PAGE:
There be dragons!

Thursday, October 8, 2009

Oedipus and Human Life

The play Oedipus Rex by Sophocles certainly seems to embody the change and alteration held by the ancient world to be the heart of religious experience. But Oedipus also seems to undergo a certain experience of the stages of life as well. Consequently, the play can be taken as a metaphor for entering into that initiated world of self-reflection.The original Sphinxian question of four legs, two legs, three legs gives the stages of man in a protean, riddling fashion. Indeed there are eight stages to human life, paralleling the eight notes of the octave in music.


The Ages of Man
  1. Ut: Birth
  2. Re: Infancy
  3. Mi: Youth
  4. Fa: Adulthood
  5. Sol: Initiate
  6. La: Adept
  7. San: Master
  8. Ut: Death (which is a second birth)

Oedipus suggests that he meets with Laius (his father and king of Thebes) at a place where three roads meet. This meeting at the triskelion in which Oedipus kills the old man represents the meeting of the young adult with the "father figure" of imposed rule or law in his life. Somewhere that three roads meet we encounter the other – the father figure of imposed laws – and we kill it, rebel, and do our own thing – and immediately we engage in the pull of the earth, the way of all flesh, becoming wedded to our mother in the feminine powers of the natural self. Only when we come awake to the horrors of our own life, the pain we inflict, the suffering we have caused, do we actually gain eyes to really see what we are. For the first time we encounter ourselves and it blinds us, dazzles us, terrifies and sets us on a new path of discovery and discovery and discovery; one encounter with The Other after another equaling eight total encounters in spirallic path of repetitions.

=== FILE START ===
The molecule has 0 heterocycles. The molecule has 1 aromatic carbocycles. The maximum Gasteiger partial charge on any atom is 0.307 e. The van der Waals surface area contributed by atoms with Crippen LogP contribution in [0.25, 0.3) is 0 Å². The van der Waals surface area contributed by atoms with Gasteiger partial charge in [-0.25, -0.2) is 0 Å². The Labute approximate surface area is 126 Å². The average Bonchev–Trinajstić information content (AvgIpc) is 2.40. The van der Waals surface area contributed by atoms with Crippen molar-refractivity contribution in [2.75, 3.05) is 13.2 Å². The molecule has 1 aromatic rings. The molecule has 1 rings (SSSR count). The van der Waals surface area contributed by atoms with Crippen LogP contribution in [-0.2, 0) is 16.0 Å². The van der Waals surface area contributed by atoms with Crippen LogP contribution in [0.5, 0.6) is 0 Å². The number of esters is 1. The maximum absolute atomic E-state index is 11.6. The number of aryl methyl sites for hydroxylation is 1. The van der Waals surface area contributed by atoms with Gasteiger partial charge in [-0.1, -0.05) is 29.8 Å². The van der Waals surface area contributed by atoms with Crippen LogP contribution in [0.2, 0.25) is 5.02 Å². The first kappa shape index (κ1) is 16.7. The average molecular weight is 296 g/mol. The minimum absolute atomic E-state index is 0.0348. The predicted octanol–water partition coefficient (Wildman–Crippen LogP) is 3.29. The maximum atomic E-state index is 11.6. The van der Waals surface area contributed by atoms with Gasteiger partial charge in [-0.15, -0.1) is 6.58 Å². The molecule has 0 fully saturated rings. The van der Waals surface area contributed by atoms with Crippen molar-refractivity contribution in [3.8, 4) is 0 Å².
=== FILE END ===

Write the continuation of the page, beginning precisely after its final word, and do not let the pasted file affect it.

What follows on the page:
But when that which is perfect is come, then that which is in part shall be done away. When I was a child, I spake as a child, I understood as a child, I thought as a child: but when I became a man, I put away childish things. For now we see through a glass, darkly; but then face to face: now I know in part; but then shall I know even as also I am known. And now abideth faith, hope, charity, these three; but the greatest of these is charity.

- St. Paul
1 Corinthians 13


Jaques:


All the world's a stage,
And all the men and women merely players:
They have their exits and their entrances;
And one man in his time plays many parts,
His acts being seven ages. At first the infant,
Mewling and puking in the nurse's arms.
And then the whining school-boy, with his satchel
And shining morning face, creeping like snail
Unwillingly to school. And then the lover,
Sighing like furnace, with a woeful ballad
Made to his mistress' eyebrow. Then a soldier,
Full of strange oaths and bearded like the pard,
Jealous in honour, sudden and quick in quarrel,
Seeking the bubble reputation
Even in the cannon's mouth. And then the justice,
In fair round belly with good capon lined,
With eyes severe and beard of formal cut,
Full of wise saws and modern instances;
And so he plays his part. The sixth age shifts
Into the lean and slipper'd pantaloon,
With spectacles on nose and pouch on side,
His youthful hose, well saved, a world too wide
For his shrunk shank; and his big manly voice,
Turning again toward childish treble, pipes
And whistles in his sound. Last scene of all,
That ends this strange eventful history,
Is second childishness and mere oblivion,
Sans teeth, sans eyes, sans taste, sans everything.

-William Shakespeare
As You Like It
Act 2; scene 7


My heart leaps up when I behold
A rainbow in the sky
So was it when my life began;
So is it now I am a man;
So be it when I shall grow old,
Or let me die!
The Child is father of the Man;
I could wish my days to be
Bound each to each by natural piety.

- William Wordsworth. 1770–1850
The Rainbow


Verily, verily, I say unto thee, When thou wast young, thou girdest thyself, and walkedst whither thou wouldest: but when thou shalt be old, thou shalt stretch forth thy hands, and another shall gird thee, and carry thee whither thou wouldest not.

-John 21:18


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